Applied Multivariate Analysis | ||

Introduction to Time Series Analysis | ||

Introduction to the Bootstrap | ||

Introduction to Statistical Learning | ||

Stochastic Processes | ||

A Course in Bayesian Statistics |

### Honors Program

The honors program is designed to encourage a more intensive study of mathematical sciences than the B.S. program. In addition to meeting all requirements for the B.S., the student must:

- Maintain an average letter grade equivalent to at least a 3.5 in all academic work.
- Complete at least 15 units in mathematical sciences in addition to the requirements for the major listed above. Include in these 15 units at least one of the following:
- An approved upper-level or graduate course
- Participation in a small group seminar
- At least 3 units of directed reading

- Prepare a statement describing major area of concentration for honors work.
- Describe how each course selected added to the student's knowledge and understanding in area chosen for concentration.
- Students interested in honors should consult with their adviser by last quarter of their junior year to prepare their program of study. Honors work may be concentrated in fields such as biological sciences, environment, physics, etc.
- Suggested electives for students pursuing Honors: CME 206, CS 229, CS 248, EE 364, MATH 171, MATH 172, STATS 202, STATS 216, STATS 217.

## Minor in Mathematical and Computational Science

The minor in Mathematical and Computational Science is intended to provide an experience of the four constituent areas: Computer Science, Mathematics, Management Science and Engineering, and Statistics. Five basic courses are required:

Select two of the followning: | 10 | |

Programming Methodology | ||

and | ||

Programming Abstractions | ||

or | ||

Programming Abstractions (Accelerated) | ||

Select one of the following: | 3-5 | |

Linear Algebra and Differential Calculus of Several Variables | ||

or | ||

Applied Matrix Theory | ||

Select one of the following: | 3-4 | |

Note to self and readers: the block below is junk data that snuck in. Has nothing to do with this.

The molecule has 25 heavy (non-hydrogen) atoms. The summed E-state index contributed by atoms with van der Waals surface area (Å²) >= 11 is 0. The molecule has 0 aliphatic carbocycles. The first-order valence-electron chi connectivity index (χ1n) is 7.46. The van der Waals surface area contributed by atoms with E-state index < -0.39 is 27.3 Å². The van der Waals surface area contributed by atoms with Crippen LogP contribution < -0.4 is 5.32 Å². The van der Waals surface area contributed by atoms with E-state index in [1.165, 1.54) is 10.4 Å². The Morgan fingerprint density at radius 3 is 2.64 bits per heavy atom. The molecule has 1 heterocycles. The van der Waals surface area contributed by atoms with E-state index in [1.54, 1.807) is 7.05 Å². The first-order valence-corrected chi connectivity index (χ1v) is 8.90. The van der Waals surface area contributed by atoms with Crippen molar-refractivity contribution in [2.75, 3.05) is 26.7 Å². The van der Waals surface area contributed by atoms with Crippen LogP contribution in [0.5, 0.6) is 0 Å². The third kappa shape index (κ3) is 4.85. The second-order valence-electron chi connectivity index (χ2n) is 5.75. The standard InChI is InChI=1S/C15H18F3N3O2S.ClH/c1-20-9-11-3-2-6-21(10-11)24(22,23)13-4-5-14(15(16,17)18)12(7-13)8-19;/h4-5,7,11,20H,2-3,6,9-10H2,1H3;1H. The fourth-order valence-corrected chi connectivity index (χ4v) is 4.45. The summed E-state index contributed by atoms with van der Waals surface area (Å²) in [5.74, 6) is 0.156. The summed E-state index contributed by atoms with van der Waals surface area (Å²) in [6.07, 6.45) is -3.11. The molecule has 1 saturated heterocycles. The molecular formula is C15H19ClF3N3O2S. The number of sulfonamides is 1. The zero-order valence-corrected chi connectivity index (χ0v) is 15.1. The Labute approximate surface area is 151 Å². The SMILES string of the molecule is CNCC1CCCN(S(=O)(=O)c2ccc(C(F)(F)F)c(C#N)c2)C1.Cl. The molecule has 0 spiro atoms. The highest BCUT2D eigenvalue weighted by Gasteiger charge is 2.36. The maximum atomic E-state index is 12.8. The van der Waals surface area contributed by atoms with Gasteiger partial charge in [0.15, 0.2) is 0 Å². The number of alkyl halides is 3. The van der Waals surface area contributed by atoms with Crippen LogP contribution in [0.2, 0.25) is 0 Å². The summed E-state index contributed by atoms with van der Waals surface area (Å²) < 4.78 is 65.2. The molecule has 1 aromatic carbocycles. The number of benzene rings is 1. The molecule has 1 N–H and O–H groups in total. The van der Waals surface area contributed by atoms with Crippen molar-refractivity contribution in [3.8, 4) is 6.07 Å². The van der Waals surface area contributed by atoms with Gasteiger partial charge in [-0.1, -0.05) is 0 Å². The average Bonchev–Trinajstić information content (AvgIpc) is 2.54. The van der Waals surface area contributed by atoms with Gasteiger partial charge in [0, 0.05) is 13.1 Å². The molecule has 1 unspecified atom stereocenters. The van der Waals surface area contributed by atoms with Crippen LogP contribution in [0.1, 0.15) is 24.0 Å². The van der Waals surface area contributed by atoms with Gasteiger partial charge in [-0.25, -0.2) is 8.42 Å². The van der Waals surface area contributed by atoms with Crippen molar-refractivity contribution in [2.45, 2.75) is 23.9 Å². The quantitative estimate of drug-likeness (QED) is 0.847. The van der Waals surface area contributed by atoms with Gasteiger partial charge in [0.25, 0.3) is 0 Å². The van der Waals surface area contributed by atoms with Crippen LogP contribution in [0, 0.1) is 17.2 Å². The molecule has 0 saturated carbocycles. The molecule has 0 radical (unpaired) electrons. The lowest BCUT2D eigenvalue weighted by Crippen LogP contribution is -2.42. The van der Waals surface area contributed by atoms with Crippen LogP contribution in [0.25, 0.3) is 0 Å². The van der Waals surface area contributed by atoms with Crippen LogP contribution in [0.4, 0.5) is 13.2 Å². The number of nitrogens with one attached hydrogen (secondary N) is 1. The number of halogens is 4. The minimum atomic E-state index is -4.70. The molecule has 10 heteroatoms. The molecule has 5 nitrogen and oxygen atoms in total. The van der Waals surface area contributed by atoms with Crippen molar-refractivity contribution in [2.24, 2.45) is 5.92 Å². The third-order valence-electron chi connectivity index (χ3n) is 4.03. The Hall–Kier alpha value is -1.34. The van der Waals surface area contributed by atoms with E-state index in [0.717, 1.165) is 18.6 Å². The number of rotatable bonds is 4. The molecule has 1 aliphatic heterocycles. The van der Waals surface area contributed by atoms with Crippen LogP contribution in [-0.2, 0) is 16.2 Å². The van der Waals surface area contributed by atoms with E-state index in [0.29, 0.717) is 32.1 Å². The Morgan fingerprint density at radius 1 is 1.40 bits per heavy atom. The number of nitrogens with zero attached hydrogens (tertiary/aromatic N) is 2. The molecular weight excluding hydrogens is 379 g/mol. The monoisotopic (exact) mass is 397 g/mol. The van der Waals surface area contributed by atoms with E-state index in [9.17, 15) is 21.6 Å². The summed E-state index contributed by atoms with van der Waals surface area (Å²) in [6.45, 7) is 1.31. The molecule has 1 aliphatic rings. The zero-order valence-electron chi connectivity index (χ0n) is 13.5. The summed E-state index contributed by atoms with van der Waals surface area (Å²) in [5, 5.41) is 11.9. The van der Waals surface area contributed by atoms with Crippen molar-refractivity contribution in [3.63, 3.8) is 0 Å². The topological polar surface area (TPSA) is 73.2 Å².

Linear and Nonlinear Optimization | ||

or | ||

Stochastic Modeling | ||

Select two of the following: | 8 | |

Theory of Probability | ||

and either | ||

Introduction to Applied Statistics | ||

or | ||

Introduction to Statistical Inference |

In addition to the above, the minor requires three courses from the following, two of which must be in different departments:

Units | ||
---|---|---|

Select three of the following: | 9 | |

Introduction to Scientific Computing | ||

Mathematical Foundations of Computing | ||

Computer Organization and Systems | ||

Introduction to Automata and Complexity Theory | ||

Design and Analysis of Algorithms | ||

The Fourier Transform and Its Applications | ||

Game Theory and Economic Applications | ||

Stochastic Control | ||

Applied Matrix Theory | ||

Functions of a Complex Variable | ||

Introduction to Combinatorics and Its Applications | ||

Applied Group Theory | ||

Applied Number Theory and Field Theory | ||

Functions of a Real Variable | ||

Partial Differential Equations I | ||

Fundamental Concepts of Analysis | ||

Calculus of Variations | ||

Metalogic | ||

Introduction to Applied Statistics | ||

Introduction to Statistical Inference | ||

Data Mining and Analysis | ||

Introduction to Regression Models and Analysis of Variance | ||

Introduction to Stochastic Processes |

Other upper-division courses appropriate to the program major may be substituted with consent of the program director. Undergraduate majors in the constituent programs may not count courses in their own departments.

*Co-Directors:* Bradley Efron, Susan Holmes

*Steering Committee:* Takeshi Amemiya (Economics, emeritus), Emmanuel Candes (Mathematics, Statistics), Gunnar Carlsson (Mathematics), Richard Cottle (Management Science and Engineering, emeritus), Bradley Efron (Statistics), Margot Gerritsen (ICME), Peter Glynn (Management Science and Engineering), Susan Holmes (Statistics), Lester Mackey (Statistics), Parviz Moin (Engineering), George Papanicolaou (Mathematics), Eric Roberts (Computer Science), David Rogosa (Education), Tim Roughgarden (Computer Science), Chiara Sabatti (Statistics), Amin Saberi (Management Science and Engineering), David Siegmund (Statistics), Jonathan Taylor (Statistics), Brian White (Mathematics).